The piping on the Flex Pants consists of two narrow reflective strips of a typical silver/white color, compared to a single wide stripe on the Flex LE pants. Either way, the Phoslite reflective material is highly reflective, as illustrated in our photos.
Other differences include the cargo pockets on the outside of the thigh of the Flex LE pants; a sap pocket (if you don't know what a sap is, you don't want to find out!); and a slightly different waist and belt arrangement. More formal detailing around the front of the knees completes the differences.
But otherwise the basic construction of the Flex Pant and the Flex LE Pants are similar, with double stitched panels throughout.
To summarize the differences between the Flex LE pants and the Flex Pants:
The Flex Pants (civilian version) are available in an expanded size range, from XS to 4XL Regular; M to 3XL Short; and M to 3XL Tall.
We had to settle for slightly different sizes than we usually order, due to the stock shortages as the pants were just entering the retail network.
The pants shown here are a size large short, while the jacket is a size large long. It was as close as we could get at the time the order was placed and the timing was right, but just to note that the fit of the clothing may look too big on the model in the photos as a result.
The size Large Short fits as expected, with slightly short legs that could probably be about another 2" longer to fit correctly in the riding position.
Like the Flex LE jacket, the combination of the outer shell, dual liners and mesh pants make a pretty thick arrangement, so the pants lose about one size with the liners removed. Thus, the pants should fit as tight as possible with the liners inserted, while still remaining comfortable. This way, when the liners are removed, the pants should at least look reasonable and not like they're two sizes too big.
By the way, information about the Flex LE pants is difficult to find, as they are not currently listed on the Tourmaster website. But the sizes apparently range from a 28/30 waist Regular all the way up to 40/42 Tall. Short lengths are available in sizes ranging from 32/34 to 40/42.
I will admit to some skepticism when the Flex Pants first arrived; I usually have a heavy dose of it for these "all-season, all-weather, all-purpose, all-in-one" outfits. But the more I use them, the more I like them. They do provide a huge amount of versatility.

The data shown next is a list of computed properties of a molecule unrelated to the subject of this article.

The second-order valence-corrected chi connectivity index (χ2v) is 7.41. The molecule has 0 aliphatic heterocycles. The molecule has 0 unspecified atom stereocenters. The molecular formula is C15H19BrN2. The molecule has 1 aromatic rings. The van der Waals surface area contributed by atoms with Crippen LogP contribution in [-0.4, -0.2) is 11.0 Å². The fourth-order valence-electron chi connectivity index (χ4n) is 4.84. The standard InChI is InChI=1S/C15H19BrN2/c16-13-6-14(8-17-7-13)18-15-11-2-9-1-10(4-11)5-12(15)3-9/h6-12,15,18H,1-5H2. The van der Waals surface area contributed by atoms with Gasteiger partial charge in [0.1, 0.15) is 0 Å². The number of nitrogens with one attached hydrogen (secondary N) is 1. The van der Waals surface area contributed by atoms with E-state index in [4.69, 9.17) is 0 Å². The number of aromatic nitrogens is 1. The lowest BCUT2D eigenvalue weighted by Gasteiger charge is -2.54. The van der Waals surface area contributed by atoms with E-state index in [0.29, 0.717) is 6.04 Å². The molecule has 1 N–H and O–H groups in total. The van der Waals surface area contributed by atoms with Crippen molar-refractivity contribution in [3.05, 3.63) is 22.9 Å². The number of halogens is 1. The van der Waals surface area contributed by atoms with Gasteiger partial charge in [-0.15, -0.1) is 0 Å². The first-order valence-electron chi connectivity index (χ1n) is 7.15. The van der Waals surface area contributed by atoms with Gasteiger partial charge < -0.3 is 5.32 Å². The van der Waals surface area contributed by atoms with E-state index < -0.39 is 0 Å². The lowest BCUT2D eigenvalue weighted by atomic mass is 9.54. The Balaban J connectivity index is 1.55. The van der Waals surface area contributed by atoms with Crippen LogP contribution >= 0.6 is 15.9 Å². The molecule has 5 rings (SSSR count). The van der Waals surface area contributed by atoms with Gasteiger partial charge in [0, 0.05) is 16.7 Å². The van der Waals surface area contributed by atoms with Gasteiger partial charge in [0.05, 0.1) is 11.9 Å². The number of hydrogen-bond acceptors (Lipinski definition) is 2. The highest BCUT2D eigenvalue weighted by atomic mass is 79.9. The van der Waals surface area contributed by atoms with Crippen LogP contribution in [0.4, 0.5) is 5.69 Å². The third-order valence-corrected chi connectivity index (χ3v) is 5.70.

The Spring weather has been highly variable, so I've had a chance to wear the Flex Pants in everything from cold to wet with a few warm days thrown in for good measure and I can attest to the versatility, comfort and usefulness of the design.
The Flex Pants have removable CE-approved knee armor in an adjustable pocket. The armor can be adjusted up or down in three positions.
The removable liners use full-length zippers around the waist, a nice feature. The pant legs attach at the bottom with two snaps.
Tourmaster isn't specific about wearing the Flex Pants as overpants but the configuration seems to indicate that these are not overpants. Since the outer shell sections cover the legs only, there is no outer shell that could be worn as an overpant, although I suppose if the chosen size was loose enough, the mesh pants could serve as an overpant with the liners removed in some situations.
The mesh base pants provide excellent ventilation with the liners removed, although obviously it isn't easy to replace the waterproof liner if it starts raining on the road; a pair of soft cotton walking shorts is recommended, so at least you're somewhat covered during quick roadside changes.
Since the removable panels start around the top of the legs, the waist and upper part of the pants remains in place when the panels are removed to uncover the mesh pants underneath. This means that the two horizontal pockets are still usable, as is the adjustable waistband.
The pants have a dual snap at the top, but like many other motorcycle pants, could use a hook instead or in addition for added security.
The Flex LE jacket in size Large Tall weighs 4 lbs. complete and 3.5 lbs. with the outer shell removed. The Flex Pants in size Large Short weigh 5 lbs. with both liners and the outer shell attached.
|The wBW Opinionator: Tourmaster Flex Pants|
The Tourmaster Flex Pants live up to their name with all-season flexibility. Something about these pants and the Flex LE jacket just seems to offer a more rugged and heavy-duty feel than other "convertible" jackets or pants we've reviewed.
The pants are very warm when the outer shell is in place over the heavy mesh pants. The liner seems extra thick and it's very comfortable. The weather hasn't been warm enough to really give the mesh a workout, but trials in relatively warm weather indicate that the mesh provides excellent air flow.
The wind- and water-proof liner does work as intended and these are one of the few items of motorcycle gear that will work in all seasons, including the coldest of winter weather. That's pretty amazing, considering the low price.
Part 1: Flex LE Jacket Review
wBW Product Review: Tourmaster Flex Pants
|Manufacturer: Tourmaster||List Price: $189.99|
|Colors: Black.||Made In: China|
|Sizes: XS to 4XL Regular. M to 3XL Short. M to 3XL Tall.||Star Rating (1-5):|
|Review Date: April 2011|
Note: Item was provided by a retailer, distributor or manufacturer with these Terms and Conditions.